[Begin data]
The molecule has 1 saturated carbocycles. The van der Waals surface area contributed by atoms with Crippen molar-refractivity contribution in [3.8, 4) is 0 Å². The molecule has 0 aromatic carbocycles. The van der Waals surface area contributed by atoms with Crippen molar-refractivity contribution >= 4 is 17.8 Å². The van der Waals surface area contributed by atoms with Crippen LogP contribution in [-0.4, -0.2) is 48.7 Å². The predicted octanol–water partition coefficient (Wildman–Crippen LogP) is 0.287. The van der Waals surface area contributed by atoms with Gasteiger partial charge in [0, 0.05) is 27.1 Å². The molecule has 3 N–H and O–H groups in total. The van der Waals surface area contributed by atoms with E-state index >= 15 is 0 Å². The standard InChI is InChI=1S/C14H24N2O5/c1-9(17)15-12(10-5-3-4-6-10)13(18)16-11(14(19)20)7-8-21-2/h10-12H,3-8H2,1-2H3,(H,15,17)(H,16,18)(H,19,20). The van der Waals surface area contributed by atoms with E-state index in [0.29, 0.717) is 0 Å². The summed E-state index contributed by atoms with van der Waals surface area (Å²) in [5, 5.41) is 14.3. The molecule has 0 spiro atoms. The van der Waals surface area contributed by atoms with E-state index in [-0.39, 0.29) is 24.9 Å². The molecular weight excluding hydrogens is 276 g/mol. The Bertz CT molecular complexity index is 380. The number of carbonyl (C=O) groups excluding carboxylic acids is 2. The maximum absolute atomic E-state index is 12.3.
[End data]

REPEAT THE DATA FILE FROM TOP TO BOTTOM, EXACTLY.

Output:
The molecule has 1 saturated carbocycles. The van der Waals surface area contributed by atoms with Crippen molar-refractivity contribution in [3.8, 4) is 0 Å². The molecule has 0 aromatic carbocycles. The van der Waals surface area contributed by atoms with Crippen molar-refractivity contribution >= 4 is 17.8 Å². The van der Waals surface area contributed by atoms with Crippen LogP contribution in [-0.4, -0.2) is 48.7 Å². The predicted octanol–water partition coefficient (Wildman–Crippen LogP) is 0.287. The van der Waals surface area contributed by atoms with Gasteiger partial charge in [0, 0.05) is 27.1 Å². The molecule has 3 N–H and O–H groups in total. The van der Waals surface area contributed by atoms with E-state index >= 15 is 0 Å². The standard InChI is InChI=1S/C14H24N2O5/c1-9(17)15-12(10-5-3-4-6-10)13(18)16-11(14(19)20)7-8-21-2/h10-12H,3-8H2,1-2H3,(H,15,17)(H,16,18)(H,19,20). The van der Waals surface area contributed by atoms with E-state index in [0.29, 0.717) is 0 Å². The summed E-state index contributed by atoms with van der Waals surface area (Å²) in [5, 5.41) is 14.3. The molecule has 0 spiro atoms. The van der Waals surface area contributed by atoms with E-state index in [-0.39, 0.29) is 24.9 Å². The molecular weight excluding hydrogens is 276 g/mol. The Bertz CT molecular complexity index is 380. The number of carbonyl (C=O) groups excluding carboxylic acids is 2. The maximum absolute atomic E-state index is 12.3.